Following Abu Mazen’s too-hasty embrace of the Egyptian ceasefire proposal and corresponding criticism of Hamas, the popular narrative of the ongoing crisis in Gaza is that Hamas has betrayed the truce agreement despite Israel’s hours-long unilateral compliance. The truth of the matter is that Hamas didn’t violate the ceasefire because it never signed onto it. In fact, they have from the outset rejected any such reprieve prior to negotiating the terms of an armistice with Israel. Yet despite their clear position with regards to a truce, Hamas was not consulted in the formation of Egypt’s proposal—in fact, they claim to have found out about it through media reports. The proposal put forward by the Egyptians was not a serious attempt to bring the conflict to a resolution—it will exacerbate the crisis, as it was likely designed to do.
Egypt’s current president, Abdel Fatah al-Sisi, shares Israel’s desire to destroy Hamas—an offshoot of the Muslim Brotherhood, whom al-Sisi perhaps rightly views as an existential threat to his nascent regime; both groups are banned in Egypt under al-Sisi’s orders. He jailed his predecessor on trumped up charges of colluding with Hamas. He indefinitely closed the Rafah Crossing into Egypt—Gaza’s only connection to the outside world given Israel’s illegal land and sea blockade–in an attempt to choke off Hamas and weaken its position among Gazans. He subsequently destroyed the tunnels used by Hamas to smuggle assets into Gaza circumventing the crossing. He is even courting a joint missile-defense system with Israel in order to help contain the group and its patron Iran—as part of a growing security partnership between the two countries.
All of these measures have and continue to feed into the ill-substantiated race-baiting conspiracies resonating across the Arab world (and beyond) that al-Sisi is Jewish and a Manchurian candidate for Israel and its Zionist hardliners. This impression is further exacerbated by Israel’s quiet but persistent support for al-Sisi’s deposing of President Muhammad Mursi, as well as his personal rise to power and subsequent brutal crackdown on Hamas and the Muslim Brotherhood.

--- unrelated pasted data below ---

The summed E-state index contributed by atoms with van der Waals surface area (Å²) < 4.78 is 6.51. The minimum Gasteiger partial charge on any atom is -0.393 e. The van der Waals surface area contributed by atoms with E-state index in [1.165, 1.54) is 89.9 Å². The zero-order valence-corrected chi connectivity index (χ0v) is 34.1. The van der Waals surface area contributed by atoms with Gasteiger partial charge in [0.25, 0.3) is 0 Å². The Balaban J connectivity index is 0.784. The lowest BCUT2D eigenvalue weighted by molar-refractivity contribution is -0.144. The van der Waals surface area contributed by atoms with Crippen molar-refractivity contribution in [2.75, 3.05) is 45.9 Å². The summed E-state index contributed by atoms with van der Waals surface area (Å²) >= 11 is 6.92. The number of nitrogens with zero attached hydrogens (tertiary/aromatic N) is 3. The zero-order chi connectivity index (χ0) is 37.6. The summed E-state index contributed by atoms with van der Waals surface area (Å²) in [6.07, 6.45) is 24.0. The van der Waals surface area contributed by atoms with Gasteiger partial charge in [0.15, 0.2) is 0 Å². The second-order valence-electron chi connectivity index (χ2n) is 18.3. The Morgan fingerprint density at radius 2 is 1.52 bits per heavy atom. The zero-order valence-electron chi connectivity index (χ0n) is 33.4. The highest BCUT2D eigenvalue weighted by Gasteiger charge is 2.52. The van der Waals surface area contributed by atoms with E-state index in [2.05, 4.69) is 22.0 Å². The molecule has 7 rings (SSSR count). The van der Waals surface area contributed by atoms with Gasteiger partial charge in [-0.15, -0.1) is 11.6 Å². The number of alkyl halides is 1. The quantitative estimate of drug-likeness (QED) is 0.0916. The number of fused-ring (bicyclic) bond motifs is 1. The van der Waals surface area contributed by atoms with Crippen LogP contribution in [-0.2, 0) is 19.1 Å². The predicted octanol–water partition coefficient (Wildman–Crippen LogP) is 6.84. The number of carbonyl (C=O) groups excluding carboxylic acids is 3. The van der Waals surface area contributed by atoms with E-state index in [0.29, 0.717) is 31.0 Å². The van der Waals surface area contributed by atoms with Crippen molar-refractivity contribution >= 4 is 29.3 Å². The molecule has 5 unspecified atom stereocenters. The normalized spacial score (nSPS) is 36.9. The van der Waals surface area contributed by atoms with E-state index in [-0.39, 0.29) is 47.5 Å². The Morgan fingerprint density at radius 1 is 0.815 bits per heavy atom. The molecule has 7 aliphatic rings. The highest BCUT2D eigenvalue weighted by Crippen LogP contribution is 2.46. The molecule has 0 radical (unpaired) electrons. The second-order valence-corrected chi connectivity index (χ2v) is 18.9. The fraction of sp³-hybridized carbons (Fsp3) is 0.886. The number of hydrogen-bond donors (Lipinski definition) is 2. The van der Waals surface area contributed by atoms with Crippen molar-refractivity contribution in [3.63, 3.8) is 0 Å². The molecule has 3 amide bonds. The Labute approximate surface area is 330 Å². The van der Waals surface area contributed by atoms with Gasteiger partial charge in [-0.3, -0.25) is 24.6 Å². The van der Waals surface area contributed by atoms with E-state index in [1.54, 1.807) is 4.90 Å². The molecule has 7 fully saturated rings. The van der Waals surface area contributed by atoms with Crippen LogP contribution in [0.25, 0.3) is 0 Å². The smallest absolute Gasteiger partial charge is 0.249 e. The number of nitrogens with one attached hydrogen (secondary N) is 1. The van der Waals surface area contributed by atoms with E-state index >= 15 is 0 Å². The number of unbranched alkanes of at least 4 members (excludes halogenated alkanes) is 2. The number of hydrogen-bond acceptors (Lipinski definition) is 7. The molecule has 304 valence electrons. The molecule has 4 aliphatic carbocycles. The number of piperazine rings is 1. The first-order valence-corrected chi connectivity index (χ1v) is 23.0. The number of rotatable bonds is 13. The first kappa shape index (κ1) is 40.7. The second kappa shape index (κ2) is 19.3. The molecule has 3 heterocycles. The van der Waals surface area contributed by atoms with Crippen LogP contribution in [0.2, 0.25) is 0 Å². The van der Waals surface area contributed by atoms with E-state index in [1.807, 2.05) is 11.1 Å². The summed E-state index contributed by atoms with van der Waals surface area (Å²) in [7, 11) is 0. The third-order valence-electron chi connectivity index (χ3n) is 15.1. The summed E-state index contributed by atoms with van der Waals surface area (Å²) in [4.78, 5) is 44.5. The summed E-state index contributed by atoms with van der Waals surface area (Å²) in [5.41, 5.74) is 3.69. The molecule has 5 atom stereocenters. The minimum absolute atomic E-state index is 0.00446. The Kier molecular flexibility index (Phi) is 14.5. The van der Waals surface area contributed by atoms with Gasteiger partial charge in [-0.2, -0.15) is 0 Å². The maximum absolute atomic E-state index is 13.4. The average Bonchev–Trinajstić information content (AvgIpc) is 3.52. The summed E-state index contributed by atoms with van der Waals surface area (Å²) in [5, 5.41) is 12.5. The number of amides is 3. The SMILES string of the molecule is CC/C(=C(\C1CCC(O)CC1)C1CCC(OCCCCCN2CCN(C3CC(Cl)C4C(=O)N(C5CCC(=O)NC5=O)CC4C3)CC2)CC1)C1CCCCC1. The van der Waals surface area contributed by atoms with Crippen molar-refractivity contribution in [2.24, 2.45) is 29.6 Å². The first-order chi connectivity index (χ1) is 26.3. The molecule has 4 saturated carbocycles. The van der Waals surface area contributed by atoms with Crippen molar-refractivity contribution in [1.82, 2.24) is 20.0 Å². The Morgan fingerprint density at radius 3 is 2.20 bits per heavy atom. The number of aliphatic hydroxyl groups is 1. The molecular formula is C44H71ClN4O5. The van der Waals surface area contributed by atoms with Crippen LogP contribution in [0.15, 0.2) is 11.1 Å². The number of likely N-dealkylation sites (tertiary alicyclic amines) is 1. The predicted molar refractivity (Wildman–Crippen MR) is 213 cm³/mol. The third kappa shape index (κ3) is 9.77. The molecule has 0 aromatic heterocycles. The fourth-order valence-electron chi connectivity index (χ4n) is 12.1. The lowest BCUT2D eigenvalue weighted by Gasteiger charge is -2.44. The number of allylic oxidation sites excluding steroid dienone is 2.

Accordingly, al-Sisi was and remains a radically inappropriate choice as a mediator between Hamas and Israel, notwithstanding Egypt’s traditional role in easing tensions between the two parties. As the situation in Gaza deteriorated, al-Sisi sat on his hands for nearly a week, likely savoring Israel’s attempts at breaking Hamas. And then, despite it being easily within its power to do so, Egypt refused to give Hamas any kind of an “out” in their proposal, anything they could take back to their constituents as a victory—al-Sisi put forward a proposal destined, likely intended, to fail, and only under pressure from the Arab world and the West to put on a spectacle of “doing something.”
The United States suffers from a similar conflict of interest preventing them from serving as a mediator between Hamas and Israel: America has refused to recognize Hamas’ government as legitimate from the time they rose to power in 2006 until the formation of its unity government last month. Instead, the Bush II Administration passed sanctions punishing Gazans for exercising their democratic agency when Hamas rejected Israel’s terms for forming a government. Thereafter, they plotted (unsuccessfully) to forcibly overthrow Hamas in collaboration with Fatah. When these measures failed, Israel and Egypt began their blockade of the Gaza Strip, turning it into a virtual open-air prison—of course, with the support of the White House. This situation has persisted, virtually unabated, to the present. Continue reading “War is Peace: Al-Sisi, Abu Mazen, Netanyahu and the Cynical Ceasefire”